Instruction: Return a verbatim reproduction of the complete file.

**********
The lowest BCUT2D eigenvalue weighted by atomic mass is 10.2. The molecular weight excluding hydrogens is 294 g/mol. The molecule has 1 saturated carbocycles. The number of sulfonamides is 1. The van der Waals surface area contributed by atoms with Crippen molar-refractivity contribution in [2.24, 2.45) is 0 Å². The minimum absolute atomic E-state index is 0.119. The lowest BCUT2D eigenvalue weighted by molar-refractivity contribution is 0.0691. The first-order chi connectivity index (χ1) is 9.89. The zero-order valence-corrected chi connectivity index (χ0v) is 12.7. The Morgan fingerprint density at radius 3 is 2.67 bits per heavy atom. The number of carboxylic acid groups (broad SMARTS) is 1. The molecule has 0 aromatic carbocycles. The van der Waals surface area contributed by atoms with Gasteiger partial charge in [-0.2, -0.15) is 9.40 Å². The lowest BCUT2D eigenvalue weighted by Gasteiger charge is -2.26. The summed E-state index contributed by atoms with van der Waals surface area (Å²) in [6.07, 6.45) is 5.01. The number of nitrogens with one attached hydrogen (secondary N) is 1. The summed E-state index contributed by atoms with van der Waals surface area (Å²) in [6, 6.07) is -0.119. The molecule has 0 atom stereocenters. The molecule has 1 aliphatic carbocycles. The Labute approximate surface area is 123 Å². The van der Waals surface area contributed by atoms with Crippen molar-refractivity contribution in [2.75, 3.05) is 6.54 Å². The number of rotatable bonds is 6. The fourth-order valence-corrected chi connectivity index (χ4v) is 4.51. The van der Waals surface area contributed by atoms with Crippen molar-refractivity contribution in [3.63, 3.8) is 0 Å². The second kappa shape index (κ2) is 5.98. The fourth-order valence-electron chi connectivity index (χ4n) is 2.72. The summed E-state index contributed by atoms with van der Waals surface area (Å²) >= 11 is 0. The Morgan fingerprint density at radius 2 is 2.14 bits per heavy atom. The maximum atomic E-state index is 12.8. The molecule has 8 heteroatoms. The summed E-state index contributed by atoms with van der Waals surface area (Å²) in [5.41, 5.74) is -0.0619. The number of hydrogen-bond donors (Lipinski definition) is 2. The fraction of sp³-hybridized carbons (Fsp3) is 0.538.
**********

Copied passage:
The lowest BCUT2D eigenvalue weighted by atomic mass is 10.2. The molecular weight excluding hydrogens is 294 g/mol. The molecule has 1 saturated carbocycles. The number of sulfonamides is 1. The van der Waals surface area contributed by atoms with Crippen molar-refractivity contribution in [2.24, 2.45) is 0 Å². The minimum absolute atomic E-state index is 0.119. The lowest BCUT2D eigenvalue weighted by molar-refractivity contribution is 0.0691. The first-order chi connectivity index (χ1) is 9.89. The zero-order valence-corrected chi connectivity index (χ0v) is 12.7. The Morgan fingerprint density at radius 3 is 2.67 bits per heavy atom. The number of carboxylic acid groups (broad SMARTS) is 1. The molecule has 0 aromatic carbocycles. The van der Waals surface area contributed by atoms with Gasteiger partial charge in [-0.2, -0.15) is 9.40 Å². The lowest BCUT2D eigenvalue weighted by Gasteiger charge is -2.26. The summed E-state index contributed by atoms with van der Waals surface area (Å²) in [6.07, 6.45) is 5.01. The number of nitrogens with one attached hydrogen (secondary N) is 1. The summed E-state index contributed by atoms with van der Waals surface area (Å²) in [6, 6.07) is -0.119. The molecule has 0 atom stereocenters. The molecule has 1 aliphatic carbocycles. The Labute approximate surface area is 123 Å². The van der Waals surface area contributed by atoms with Crippen molar-refractivity contribution in [2.75, 3.05) is 6.54 Å². The number of rotatable bonds is 6. The fourth-order valence-corrected chi connectivity index (χ4v) is 4.51. The van der Waals surface area contributed by atoms with Crippen molar-refractivity contribution in [3.63, 3.8) is 0 Å². The second kappa shape index (κ2) is 5.98. The fourth-order valence-electron chi connectivity index (χ4n) is 2.72. The summed E-state index contributed by atoms with van der Waals surface area (Å²) >= 11 is 0. The Morgan fingerprint density at radius 2 is 2.14 bits per heavy atom. The maximum atomic E-state index is 12.8. The molecule has 8 heteroatoms. The summed E-state index contributed by atoms with van der Waals surface area (Å²) in [5.41, 5.74) is -0.0619. The number of hydrogen-bond donors (Lipinski definition) is 2. The fraction of sp³-hybridized carbons (Fsp3) is 0.538.